Smith Son v. Taylor

Citation276 U.S. 179,1928 A.M.C. 447,48 S.Ct. 228,72 L.Ed. 520
Decision Date20 February 1928
Docket NumberNo. 186,186
PartiesT. SMITH & SON, Inc., v. TAYLOR
CourtUnited States Supreme Court

Jones, of Washington, D. C., for plaintiff in error.

Mr. Eugie V. Parham, of New Orleans, La., for defendant in error.

Mr. Justice BUTLER delivered the opinion of the Court.

March 12, 1925, plaintiff in error, a stevedoring corporation, was unloading a vessel lying in the Mississippi at a dock in New Orleans. George Taylor was in its employ as a longshoreman and came to his death while engaged in that work. Defendant in error is his widow and brought this suit in the civil district court of Orleans Parish under the Louisiana Workmen's Compensation Law1 to recover compensation for herself and children. The district court gave judgment for them; the Court of Appeal affirmed; and its presiding judge, after the state Supreme Court had denied a writ of certiorari, allowed the writ of error that brings the case here.

Plaintiff in error maintained below and here insists that this is a case exclusively within the admiralty and mari- time jurisdiction, and that, while the state Compensation Law is broad enough to apply to longshoremen unloading vessels, its application in this case violates section 2 of article 3 of the Constitution, which extends the judicial power of the United States 'to all Cases of admiralty and maritime Jurisdiction,' and also that clause of section 8 of article 1, which authorizes Congress to make laws for carrying into effect the powers granted by the Constitution.

At the time of the accident, cargo was being hoisted out of the hold to deck skids and thence swung to trucks operated upon a stage that rested solely upon the wharf and projected a few feet over the water to or near the side of the vessel. The petition of defendant in error alleged, and she introduced evidence to show, that deceased was standing on the stage when a sling, loaded with five sacks of soda, weighing 200 pounds each, was being lowered over the side by means of a winch on the vessel; that the sling was swinging back and forth, and, while deceased was trying to catch and steady it, the sling struck him and knocked him off the stage into the water, where some time later he was found dead. At the trial plaintiff in error maintained that deceased was not struck, but accidentally fell into the river. The issues were decided in favor of defendant in error, and the evidence is amply sufficient to sustain the finding.

Deceased was engaged in maritime work under a maritime contract. If the cause of action arose upon the river, the rights of the parties are controlled by maritime law, the case is within the admiralty and maritime jurisdiction, and the application of the Louisiana Compensation Law violated section 2 of article 3. But, if the cause of action arose upon the land, the state law is applicable. The Plymouth, 3 Wall. 20, 33, 18 L. Ed. 125; Atlantic Transport Co. v. Imbrovek, 234 U. S. 52, 59, 34 S. Ct. 733, 58 L. Ed. 1208, 51 L. R. A. (N. S.) 1157; Southern Pacific Co. v. Jensen, 244 U. S. 205, 37 S. Ct. 524, 61 L. Ed. 1086, L. R. A. 1918C, 451, Ann. Cas. 1917E, 900; ...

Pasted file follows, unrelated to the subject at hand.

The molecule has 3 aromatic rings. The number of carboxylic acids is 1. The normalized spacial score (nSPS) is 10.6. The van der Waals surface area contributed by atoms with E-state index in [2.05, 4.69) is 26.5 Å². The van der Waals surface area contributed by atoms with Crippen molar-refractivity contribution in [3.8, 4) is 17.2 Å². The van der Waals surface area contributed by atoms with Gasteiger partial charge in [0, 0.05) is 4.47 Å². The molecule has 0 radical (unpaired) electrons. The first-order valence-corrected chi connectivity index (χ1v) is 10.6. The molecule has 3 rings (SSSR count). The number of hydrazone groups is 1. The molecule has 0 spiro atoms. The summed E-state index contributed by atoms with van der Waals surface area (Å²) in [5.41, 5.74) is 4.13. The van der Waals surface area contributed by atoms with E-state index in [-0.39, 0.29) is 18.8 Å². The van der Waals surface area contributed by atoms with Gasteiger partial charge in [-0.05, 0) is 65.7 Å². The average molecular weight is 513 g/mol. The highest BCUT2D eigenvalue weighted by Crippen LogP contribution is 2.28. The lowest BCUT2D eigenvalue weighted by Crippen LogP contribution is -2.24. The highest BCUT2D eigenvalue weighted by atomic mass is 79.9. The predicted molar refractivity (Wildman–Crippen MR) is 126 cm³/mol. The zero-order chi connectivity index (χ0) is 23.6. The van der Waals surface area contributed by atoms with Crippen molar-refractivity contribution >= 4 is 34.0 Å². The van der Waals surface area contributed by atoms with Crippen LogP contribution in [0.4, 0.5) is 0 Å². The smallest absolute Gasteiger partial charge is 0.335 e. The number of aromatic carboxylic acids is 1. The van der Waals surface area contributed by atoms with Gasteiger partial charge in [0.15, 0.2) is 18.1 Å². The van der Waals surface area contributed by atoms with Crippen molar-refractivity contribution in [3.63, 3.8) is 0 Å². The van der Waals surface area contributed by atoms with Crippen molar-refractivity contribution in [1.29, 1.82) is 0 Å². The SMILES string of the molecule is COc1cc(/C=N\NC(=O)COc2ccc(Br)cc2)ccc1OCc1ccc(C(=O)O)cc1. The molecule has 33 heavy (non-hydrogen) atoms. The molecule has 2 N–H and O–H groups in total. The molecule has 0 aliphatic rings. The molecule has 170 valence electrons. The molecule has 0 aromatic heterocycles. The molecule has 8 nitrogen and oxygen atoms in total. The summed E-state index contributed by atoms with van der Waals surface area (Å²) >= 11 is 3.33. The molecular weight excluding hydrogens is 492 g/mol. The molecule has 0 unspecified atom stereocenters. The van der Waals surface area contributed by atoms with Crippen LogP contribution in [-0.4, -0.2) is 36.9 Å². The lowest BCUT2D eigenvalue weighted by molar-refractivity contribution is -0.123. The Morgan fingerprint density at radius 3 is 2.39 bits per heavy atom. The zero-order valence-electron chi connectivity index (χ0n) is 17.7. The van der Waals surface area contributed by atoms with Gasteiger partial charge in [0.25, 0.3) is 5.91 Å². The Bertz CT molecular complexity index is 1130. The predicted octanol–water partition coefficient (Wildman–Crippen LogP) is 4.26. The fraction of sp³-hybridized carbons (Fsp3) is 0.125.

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  • Lowe v. Ingalls Shipbuilding, a Div. of Litton Systems, Inc.
    • United States
    • U.S. Court of Appeals — Fifth Circuit
    • 30 Enero 1984
    ...Jet Aviation v. Cleveland, 409 U.S. 249, 266, 267, 93 S.Ct. 493, 503, 504, 34 L.Ed.2d 454 (1972). In Smith & Son v. Taylor, 276 U.S. 179, 48 S.Ct. 228, 72 L.Ed. 520 (1928) where the longshoreman was hit on the dock and fell into navigable waters and drowned, the "situs" test was not satisfi......
  • Seas Shipping Co v. Sieracki
    • United States
    • U.S. Supreme Court
    • 22 Abril 1946
    ...Commission of State of New York v. Nordenholt Corp., 259 U.S. 263, 42 S.Ct. 473, 66 L.Ed. 933, 25 A.L.R. 1013; Smith & Son v. Taylor, 276 U.S. 179, 48 S.Ct. 228, 72 L.Ed. 520; Swanson v. Marra Brothers, Inc., No. 405, 328 U.S. 1, 66 S.Ct. 869. There would seem to be no occasion for us to be......
  • In re Dearborn Marine Service, Inc.
    • United States
    • U.S. Court of Appeals — Fifth Circuit
    • 22 Agosto 1974
    ...maritime jurisdiction depend on the direction from which plaintiff fell, landward or seaward. Compare T. Smith & Son, Inc. v. Taylor, 276 U.S. 179, 48 S.Ct. 228, 72 L.Ed. 520 (1928) longshoreman knocked from wharf staging into water by sling being lowered from vessel; state law applicable, ......
  • Executive Jet Aviation, Inc v. City of Cleveland, Ohio
    • United States
    • U.S. Supreme Court
    • 18 Diciembre 1972
    ...that have demonstrated some of the problems with the locality test of maritime tort jurisdiction. In Smith & Son v. Taylor, 276 U.S. 179, 48 S.Ct. 228, 72 L.Ed. 520 (1928), for instance, a longshoreman unloading a vessel was standing on the pier when he was struck by a cargoladen sling from......
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